A Mexican legend says the child Pepita, too poor to buy a proper gift, instead picked a bouquet of field flowers as a gift to Jesus. Given in humility and love God rewarded it with a miracle: in the church one of the plants flowered red and green on Christmas.
Arie Zonneveld (1905-1941), Poinsettia. 
See also:

Recently I've obtained a second copy of MEPH's Poinsettias. It's on offer for swapping.

Friday 21 December 2012

Carl Olof Petersn, a Swede in Dachau

Carl Olof Petersen

Swedish painter, writer, illustrator and printmaker.

When Carl Olof Petersen (left: 1905) heard the enthusiastic reports of Swedish painter Ernst Norlind (1877-1952) returning from Dachau, Bavaria, he decided quitting his job as a grocer in Malmö and set sail to the old German market town near Munich determined becoming an artist after receiving his initial training in Sweden.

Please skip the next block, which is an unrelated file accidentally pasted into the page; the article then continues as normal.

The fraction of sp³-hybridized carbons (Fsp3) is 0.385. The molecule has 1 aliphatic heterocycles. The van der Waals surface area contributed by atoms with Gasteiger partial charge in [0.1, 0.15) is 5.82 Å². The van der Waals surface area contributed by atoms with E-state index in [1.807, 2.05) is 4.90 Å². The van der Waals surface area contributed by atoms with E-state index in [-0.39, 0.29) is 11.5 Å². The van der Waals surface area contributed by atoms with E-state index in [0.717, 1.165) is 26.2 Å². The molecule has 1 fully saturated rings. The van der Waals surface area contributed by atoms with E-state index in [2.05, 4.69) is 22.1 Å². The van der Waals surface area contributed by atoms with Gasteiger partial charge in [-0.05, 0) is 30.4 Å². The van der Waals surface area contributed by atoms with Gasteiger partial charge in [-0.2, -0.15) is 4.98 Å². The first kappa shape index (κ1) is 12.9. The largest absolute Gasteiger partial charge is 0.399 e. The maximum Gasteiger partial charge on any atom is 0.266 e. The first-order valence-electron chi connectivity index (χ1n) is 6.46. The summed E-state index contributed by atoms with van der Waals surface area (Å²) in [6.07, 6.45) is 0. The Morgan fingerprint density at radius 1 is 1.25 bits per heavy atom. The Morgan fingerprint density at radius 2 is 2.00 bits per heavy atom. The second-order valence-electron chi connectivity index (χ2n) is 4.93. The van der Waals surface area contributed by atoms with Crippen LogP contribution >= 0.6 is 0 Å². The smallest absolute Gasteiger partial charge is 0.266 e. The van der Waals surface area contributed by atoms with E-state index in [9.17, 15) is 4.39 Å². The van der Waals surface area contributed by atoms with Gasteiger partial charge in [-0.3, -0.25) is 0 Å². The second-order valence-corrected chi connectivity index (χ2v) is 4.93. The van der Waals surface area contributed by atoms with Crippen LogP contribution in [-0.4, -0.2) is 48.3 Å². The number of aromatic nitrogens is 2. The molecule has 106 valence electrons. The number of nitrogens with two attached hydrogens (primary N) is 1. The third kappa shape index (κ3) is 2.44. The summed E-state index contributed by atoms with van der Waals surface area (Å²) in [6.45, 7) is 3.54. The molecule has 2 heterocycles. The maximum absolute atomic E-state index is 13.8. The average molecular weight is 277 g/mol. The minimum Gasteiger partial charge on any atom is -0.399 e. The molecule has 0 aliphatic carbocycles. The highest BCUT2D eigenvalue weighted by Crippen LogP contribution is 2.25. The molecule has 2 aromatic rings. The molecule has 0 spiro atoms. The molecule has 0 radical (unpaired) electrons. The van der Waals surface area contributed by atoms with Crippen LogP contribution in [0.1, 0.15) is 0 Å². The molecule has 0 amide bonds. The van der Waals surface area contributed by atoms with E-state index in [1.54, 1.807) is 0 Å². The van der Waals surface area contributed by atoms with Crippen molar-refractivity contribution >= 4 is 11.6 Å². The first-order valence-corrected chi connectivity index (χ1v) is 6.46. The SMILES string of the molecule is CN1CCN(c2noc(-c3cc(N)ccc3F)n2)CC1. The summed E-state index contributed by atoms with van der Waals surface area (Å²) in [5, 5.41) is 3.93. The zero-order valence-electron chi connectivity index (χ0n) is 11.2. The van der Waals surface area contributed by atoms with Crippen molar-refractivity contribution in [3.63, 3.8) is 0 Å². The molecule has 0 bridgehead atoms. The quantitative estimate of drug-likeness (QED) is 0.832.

While Norlind is mostly remembered for his many paintings and etchings of stork and the iconic 1914 Baltic exposition poster, Petersén on the other hand  is best known for his humorous, political and satirical illustrations for Magazines like Jugend and Simplissimus.

(right and above, painting, poster and etching by Ernst Norlind, below a moving "Springtime" by Petersén )

Petersen, 23, arrived in Dachau in 1903 when the  popularity of the artist colony was already established and rising. Already popular among artists earlier in the 19th century it's colony status was initiated with the arrival  of artists like my favourite German painters Lovis Corinth (1858-1945) and Max Liebermann (1847-1935) and the village thrived as an artist colony until the outbreak of the Great War in 1914. Many young residential artists were called for duty but never to return.